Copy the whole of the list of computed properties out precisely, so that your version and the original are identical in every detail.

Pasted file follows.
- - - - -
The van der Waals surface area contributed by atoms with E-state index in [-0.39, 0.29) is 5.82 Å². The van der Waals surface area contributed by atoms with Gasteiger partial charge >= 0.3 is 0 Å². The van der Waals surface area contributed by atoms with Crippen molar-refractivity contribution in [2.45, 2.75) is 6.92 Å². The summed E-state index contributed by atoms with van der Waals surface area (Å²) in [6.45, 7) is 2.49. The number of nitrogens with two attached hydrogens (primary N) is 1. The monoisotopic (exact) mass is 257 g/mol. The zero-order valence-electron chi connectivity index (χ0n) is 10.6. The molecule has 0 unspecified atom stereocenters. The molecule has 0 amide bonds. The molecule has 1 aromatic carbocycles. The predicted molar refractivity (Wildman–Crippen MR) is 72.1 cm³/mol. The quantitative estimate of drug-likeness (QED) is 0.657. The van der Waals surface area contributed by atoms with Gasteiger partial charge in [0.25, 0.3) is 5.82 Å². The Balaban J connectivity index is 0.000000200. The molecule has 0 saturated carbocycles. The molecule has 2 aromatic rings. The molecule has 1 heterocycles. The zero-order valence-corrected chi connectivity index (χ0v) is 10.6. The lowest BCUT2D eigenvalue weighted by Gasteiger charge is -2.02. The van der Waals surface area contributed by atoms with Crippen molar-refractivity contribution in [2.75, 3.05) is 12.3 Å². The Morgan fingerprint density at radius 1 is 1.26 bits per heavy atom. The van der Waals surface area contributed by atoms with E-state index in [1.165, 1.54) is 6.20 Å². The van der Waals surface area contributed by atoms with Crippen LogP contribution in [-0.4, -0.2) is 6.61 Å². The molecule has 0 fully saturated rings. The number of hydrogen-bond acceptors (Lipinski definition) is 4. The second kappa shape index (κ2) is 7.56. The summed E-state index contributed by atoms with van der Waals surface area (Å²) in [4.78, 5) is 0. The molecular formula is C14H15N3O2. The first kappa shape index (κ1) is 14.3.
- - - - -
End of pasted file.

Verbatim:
The van der Waals surface area contributed by atoms with E-state index in [-0.39, 0.29) is 5.82 Å². The van der Waals surface area contributed by atoms with Gasteiger partial charge >= 0.3 is 0 Å². The van der Waals surface area contributed by atoms with Crippen molar-refractivity contribution in [2.45, 2.75) is 6.92 Å². The summed E-state index contributed by atoms with van der Waals surface area (Å²) in [6.45, 7) is 2.49. The number of nitrogens with two attached hydrogens (primary N) is 1. The monoisotopic (exact) mass is 257 g/mol. The zero-order valence-electron chi connectivity index (χ0n) is 10.6. The molecule has 0 unspecified atom stereocenters. The molecule has 0 amide bonds. The molecule has 1 aromatic carbocycles. The predicted molar refractivity (Wildman–Crippen MR) is 72.1 cm³/mol. The quantitative estimate of drug-likeness (QED) is 0.657. The van der Waals surface area contributed by atoms with Gasteiger partial charge in [0.25, 0.3) is 5.82 Å². The Balaban J connectivity index is 0.000000200. The molecule has 0 saturated carbocycles. The molecule has 2 aromatic rings. The molecule has 1 heterocycles. The zero-order valence-corrected chi connectivity index (χ0v) is 10.6. The lowest BCUT2D eigenvalue weighted by Gasteiger charge is -2.02. The van der Waals surface area contributed by atoms with Crippen molar-refractivity contribution in [2.75, 3.05) is 12.3 Å². The Morgan fingerprint density at radius 1 is 1.26 bits per heavy atom. The van der Waals surface area contributed by atoms with E-state index in [1.165, 1.54) is 6.20 Å². The van der Waals surface area contributed by atoms with Crippen LogP contribution in [-0.4, -0.2) is 6.61 Å². The molecule has 0 fully saturated rings. The number of hydrogen-bond acceptors (Lipinski definition) is 4. The second kappa shape index (κ2) is 7.56. The summed E-state index contributed by atoms with van der Waals surface area (Å²) in [4.78, 5) is 0. The molecular formula is C14H15N3O2. The first kappa shape index (κ1) is 14.3.